LEESBURG -- Now that the Lee County Commission has taken care of its state-mandated duty of establishing qualifying fees for the 2010 election cycle, let the campaign season begin.
The commission officially established qualifying fees for 2010 races -- District 1 and 3 seats for both the commission and the Lee School Board -- at its business session Tuesday evening, setting the stage for poetntial candidates to start gearing up for a run at the four posts that will be decided.
County Elections Supervisor Veronica Johnson confirmed Wednesday that qualifying fees for the two boards have been set: $159.62 for County Commission seats and $24 for School Board posts. Those fees are equal to 3 percent of board members' base yearly salary: $5,320.56 for the Commission and $800 for the School Board.
"Lately, the School Board races have been pretty low-key," Johnson said. "But the commission races are usually contested. It depends on the vibe of the commission."
Both commissioners whose seats are up for election -- Ed Duffy, the commission's current chairman, in District 3 (Palmyra) and Dennis Roland in District 1 (Smithville/Chokee) -- have confirmed that they will seek re-election. District 3 School Board member Louis Hatcher also said Thursday he would seek another four-year term, while his District 1 colleague, Bobby Clay, said he hasn't made up his mind whether he will seek another term.
"Certainly the budget is going to be the biggest issue the board faces because it impacts everything," Hatcher, an attorney in the Albany-based Watson Spence law firm, said. "The bottom line, though, is that we have to look at what's in the best interest of the students. And that's probably what I enjoy most about being a part of this board; everyone is there to serve the children.
"I think our school system deserves its reputation as one of the state's best, and that's a credit first and foremost to the teachers. We also have a top-notch administration and a board that is an absolute pleasure to serve on. It's amazing what our system has accomplished, especially when you look at what we're able to spend per student."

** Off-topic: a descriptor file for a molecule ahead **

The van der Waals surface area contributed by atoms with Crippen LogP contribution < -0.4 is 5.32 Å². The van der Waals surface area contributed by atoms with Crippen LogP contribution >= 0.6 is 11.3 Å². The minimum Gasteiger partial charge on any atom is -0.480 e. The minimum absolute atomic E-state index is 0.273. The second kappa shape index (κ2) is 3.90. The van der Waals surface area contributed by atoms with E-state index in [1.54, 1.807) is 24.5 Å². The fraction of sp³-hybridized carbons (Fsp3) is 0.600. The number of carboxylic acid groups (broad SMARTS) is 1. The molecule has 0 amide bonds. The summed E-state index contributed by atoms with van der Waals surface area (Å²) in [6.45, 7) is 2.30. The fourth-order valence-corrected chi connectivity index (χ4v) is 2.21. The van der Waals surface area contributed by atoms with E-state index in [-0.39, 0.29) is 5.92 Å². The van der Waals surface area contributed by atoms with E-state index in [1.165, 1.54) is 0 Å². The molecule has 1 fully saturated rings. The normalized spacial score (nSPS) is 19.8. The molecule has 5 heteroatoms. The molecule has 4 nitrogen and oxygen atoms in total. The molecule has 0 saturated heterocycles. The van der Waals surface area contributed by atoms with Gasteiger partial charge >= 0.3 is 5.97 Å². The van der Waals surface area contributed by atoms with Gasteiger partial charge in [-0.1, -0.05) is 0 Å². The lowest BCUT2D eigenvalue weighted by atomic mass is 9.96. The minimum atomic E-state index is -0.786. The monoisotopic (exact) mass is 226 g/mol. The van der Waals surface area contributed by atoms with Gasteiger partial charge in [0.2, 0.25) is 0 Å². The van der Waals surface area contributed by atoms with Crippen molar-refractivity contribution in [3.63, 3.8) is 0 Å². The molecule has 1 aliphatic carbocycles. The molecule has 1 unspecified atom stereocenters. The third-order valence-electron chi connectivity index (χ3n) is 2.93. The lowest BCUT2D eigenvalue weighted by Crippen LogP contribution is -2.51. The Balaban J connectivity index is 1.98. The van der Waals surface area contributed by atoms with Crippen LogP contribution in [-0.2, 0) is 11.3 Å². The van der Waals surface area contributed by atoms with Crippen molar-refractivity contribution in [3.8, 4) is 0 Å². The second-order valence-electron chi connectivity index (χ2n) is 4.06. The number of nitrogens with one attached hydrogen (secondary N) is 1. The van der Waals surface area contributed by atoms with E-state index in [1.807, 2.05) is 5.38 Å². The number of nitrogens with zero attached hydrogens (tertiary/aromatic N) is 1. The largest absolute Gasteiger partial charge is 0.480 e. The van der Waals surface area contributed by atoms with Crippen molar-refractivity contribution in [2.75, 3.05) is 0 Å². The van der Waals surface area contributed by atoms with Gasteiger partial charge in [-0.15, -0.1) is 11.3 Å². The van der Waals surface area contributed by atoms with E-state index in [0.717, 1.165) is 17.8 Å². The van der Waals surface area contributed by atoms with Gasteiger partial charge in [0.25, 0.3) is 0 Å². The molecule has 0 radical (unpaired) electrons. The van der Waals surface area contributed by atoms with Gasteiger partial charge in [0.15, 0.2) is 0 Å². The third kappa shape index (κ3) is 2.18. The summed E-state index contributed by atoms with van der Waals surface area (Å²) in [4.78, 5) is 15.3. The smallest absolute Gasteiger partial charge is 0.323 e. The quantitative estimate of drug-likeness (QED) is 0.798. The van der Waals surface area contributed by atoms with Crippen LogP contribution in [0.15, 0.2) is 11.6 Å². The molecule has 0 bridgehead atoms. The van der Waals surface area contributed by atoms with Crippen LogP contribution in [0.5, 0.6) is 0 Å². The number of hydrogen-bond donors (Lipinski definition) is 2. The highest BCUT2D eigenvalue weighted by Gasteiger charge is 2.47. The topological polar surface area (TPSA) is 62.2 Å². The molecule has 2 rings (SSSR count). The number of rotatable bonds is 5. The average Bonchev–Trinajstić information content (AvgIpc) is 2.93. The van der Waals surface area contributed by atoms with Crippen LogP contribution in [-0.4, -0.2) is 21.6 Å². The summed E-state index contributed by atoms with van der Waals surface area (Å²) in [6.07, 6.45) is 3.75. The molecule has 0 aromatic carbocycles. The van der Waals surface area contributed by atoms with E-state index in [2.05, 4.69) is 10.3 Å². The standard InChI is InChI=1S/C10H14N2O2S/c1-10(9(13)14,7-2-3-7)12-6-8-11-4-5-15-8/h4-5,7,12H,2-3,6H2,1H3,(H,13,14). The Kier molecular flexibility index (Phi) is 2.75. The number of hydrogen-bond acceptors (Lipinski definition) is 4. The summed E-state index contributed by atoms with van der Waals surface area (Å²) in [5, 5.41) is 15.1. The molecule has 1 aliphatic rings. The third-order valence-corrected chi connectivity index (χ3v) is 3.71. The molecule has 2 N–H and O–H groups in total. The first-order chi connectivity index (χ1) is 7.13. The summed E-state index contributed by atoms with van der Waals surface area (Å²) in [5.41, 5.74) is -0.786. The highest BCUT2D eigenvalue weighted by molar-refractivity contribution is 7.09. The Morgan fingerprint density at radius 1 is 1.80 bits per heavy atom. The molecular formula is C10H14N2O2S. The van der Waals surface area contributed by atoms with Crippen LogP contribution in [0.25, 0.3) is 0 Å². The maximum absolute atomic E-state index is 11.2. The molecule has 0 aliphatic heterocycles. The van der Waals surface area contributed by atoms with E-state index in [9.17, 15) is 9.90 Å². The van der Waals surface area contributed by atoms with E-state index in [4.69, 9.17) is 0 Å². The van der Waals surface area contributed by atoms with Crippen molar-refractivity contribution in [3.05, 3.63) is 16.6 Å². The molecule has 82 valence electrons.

Clay, who was appointed to the Lee School Board in 1952 and served 12 years before becoming superintendent of schools -- a position he held for 32 years -- has notched eight years in his second tour on the board.
"I'm giving it serious consideration," the long-time educator said. "The qualifying fee is only $24, so that's certainly not cost prohibitive. I'm in good health, so I'll see how I feel a little later."
Roland, who outpolled then-incumbent Jackie Sizemore in 2006 to earn his first term in office, said he wants to continue to make improvements in the expansive northern portion of the county that comprises his district.
"I won't have a real big agenda, but there's no question that all the rural roads in my district need to be resurfaced," he said. "We're also trying to find some grant money that will allow us to pave some of the dirt roads in the county.
"We'll need to come up with a way to pay for personnel to man the new EMS/fire station near Smithville, too. So there are some key issues that will affect the district."
Duffy, who topped Clayton Smith in 2006 in a race to replace outgoing Commissioner Billy Mathis, who chose not to seek re-election, said in a recent profile that there's still work to be done in the county.
"We're just getting started," he said. "I want to continue to work on behalf of the citizens of Lee County to make this community an even better one. We've got issues to address, and you can believe we're going to address them."
Qualifying for the partisan commission primaries will begin April 26 at 9 a.m. and close on April 30 at noon. In the nonpartisan School Board races, qualifying will begin June 28 at 9 a.m. and end July 2 at noon.
The primary election will be held July 20 with any runoffs scheduled for Aug. 10. The general election, which includes the nonpartisan School Board races, will be held Nov. 2 with a runoff date of Nov. 30.
"There is a period between qualifying and the Nov. 2 election that independent and write-in candidates will have an opportunity to get on the ballot," Johnson said. "But they have to jump through a lot of hoops."
The elections supervisor said potential candidates can file an intent to accept campaign contribution form with her office at any time before qualifying or can file paperwork with the state expressing intent to establish a campaign committee.
Candidates who begin campaigning must file their first campaign contribution disclosure form on March 31 and must file subsequent forms June 30, Sept. 30, Oct. 25 and Dec. 31.
Johnson said 25.11 percent of the county's registered voters cast ballots in the 2006 primary (compared to 38.81 percent in 2008, a presidential election year), and 50.05 percent voted in the '06 general election. That percentage was 77.17 percent in the 2008 general election, slightly less than the record 79 percent that voted in the 2004 general election.